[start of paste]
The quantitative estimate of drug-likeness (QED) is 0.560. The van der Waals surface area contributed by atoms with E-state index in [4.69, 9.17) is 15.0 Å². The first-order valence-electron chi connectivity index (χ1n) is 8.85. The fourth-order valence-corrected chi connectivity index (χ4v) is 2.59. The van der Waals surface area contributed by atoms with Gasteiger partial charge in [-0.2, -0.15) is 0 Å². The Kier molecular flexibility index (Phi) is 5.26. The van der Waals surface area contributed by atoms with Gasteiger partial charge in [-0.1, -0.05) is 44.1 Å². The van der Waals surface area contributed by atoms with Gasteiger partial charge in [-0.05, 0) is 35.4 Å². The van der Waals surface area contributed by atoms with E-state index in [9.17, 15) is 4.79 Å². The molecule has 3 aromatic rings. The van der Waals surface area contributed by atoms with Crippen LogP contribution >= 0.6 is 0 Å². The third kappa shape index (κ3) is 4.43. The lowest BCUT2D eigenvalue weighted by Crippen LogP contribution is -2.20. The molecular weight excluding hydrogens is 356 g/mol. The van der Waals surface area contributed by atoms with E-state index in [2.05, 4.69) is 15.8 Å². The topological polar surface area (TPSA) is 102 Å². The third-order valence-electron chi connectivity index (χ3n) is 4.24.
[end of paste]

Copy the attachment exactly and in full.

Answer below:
The quantitative estimate of drug-likeness (QED) is 0.560. The van der Waals surface area contributed by atoms with E-state index in [4.69, 9.17) is 15.0 Å². The first-order valence-electron chi connectivity index (χ1n) is 8.85. The fourth-order valence-corrected chi connectivity index (χ4v) is 2.59. The van der Waals surface area contributed by atoms with Gasteiger partial charge in [-0.2, -0.15) is 0 Å². The Kier molecular flexibility index (Phi) is 5.26. The van der Waals surface area contributed by atoms with Gasteiger partial charge in [-0.1, -0.05) is 44.1 Å². The van der Waals surface area contributed by atoms with Gasteiger partial charge in [-0.05, 0) is 35.4 Å². The van der Waals surface area contributed by atoms with E-state index in [9.17, 15) is 4.79 Å². The molecule has 3 aromatic rings. The van der Waals surface area contributed by atoms with Crippen LogP contribution >= 0.6 is 0 Å². The third kappa shape index (κ3) is 4.43. The lowest BCUT2D eigenvalue weighted by Crippen LogP contribution is -2.20. The molecular weight excluding hydrogens is 356 g/mol. The van der Waals surface area contributed by atoms with E-state index in [2.05, 4.69) is 15.8 Å². The topological polar surface area (TPSA) is 102 Å². The third-order valence-electron chi connectivity index (χ3n) is 4.24.